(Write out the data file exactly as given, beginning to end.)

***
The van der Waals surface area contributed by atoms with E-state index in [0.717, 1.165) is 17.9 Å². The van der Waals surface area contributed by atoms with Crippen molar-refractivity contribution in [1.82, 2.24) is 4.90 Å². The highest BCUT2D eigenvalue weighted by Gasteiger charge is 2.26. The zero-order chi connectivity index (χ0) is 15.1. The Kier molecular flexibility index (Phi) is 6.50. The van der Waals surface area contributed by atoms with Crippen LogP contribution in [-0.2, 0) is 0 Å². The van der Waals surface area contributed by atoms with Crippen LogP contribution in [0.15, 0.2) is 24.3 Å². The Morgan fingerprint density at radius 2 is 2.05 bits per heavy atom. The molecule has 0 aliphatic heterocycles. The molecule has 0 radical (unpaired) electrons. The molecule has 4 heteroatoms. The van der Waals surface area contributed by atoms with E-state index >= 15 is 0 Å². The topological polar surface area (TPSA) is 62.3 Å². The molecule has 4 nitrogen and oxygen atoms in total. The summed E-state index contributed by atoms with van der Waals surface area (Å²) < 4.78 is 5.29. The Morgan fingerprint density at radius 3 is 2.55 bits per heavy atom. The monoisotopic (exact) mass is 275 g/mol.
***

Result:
The van der Waals surface area contributed by atoms with E-state index in [0.717, 1.165) is 17.9 Å². The van der Waals surface area contributed by atoms with Crippen molar-refractivity contribution in [1.82, 2.24) is 4.90 Å². The highest BCUT2D eigenvalue weighted by Gasteiger charge is 2.26. The zero-order chi connectivity index (χ0) is 15.1. The Kier molecular flexibility index (Phi) is 6.50. The van der Waals surface area contributed by atoms with Crippen LogP contribution in [-0.2, 0) is 0 Å². The van der Waals surface area contributed by atoms with Crippen LogP contribution in [0.15, 0.2) is 24.3 Å². The Morgan fingerprint density at radius 2 is 2.05 bits per heavy atom. The molecule has 0 aliphatic heterocycles. The molecule has 0 radical (unpaired) electrons. The molecule has 4 heteroatoms. The van der Waals surface area contributed by atoms with E-state index >= 15 is 0 Å². The topological polar surface area (TPSA) is 62.3 Å². The molecule has 4 nitrogen and oxygen atoms in total. The summed E-state index contributed by atoms with van der Waals surface area (Å²) < 4.78 is 5.29. The Morgan fingerprint density at radius 3 is 2.55 bits per heavy atom. The monoisotopic (exact) mass is 275 g/mol.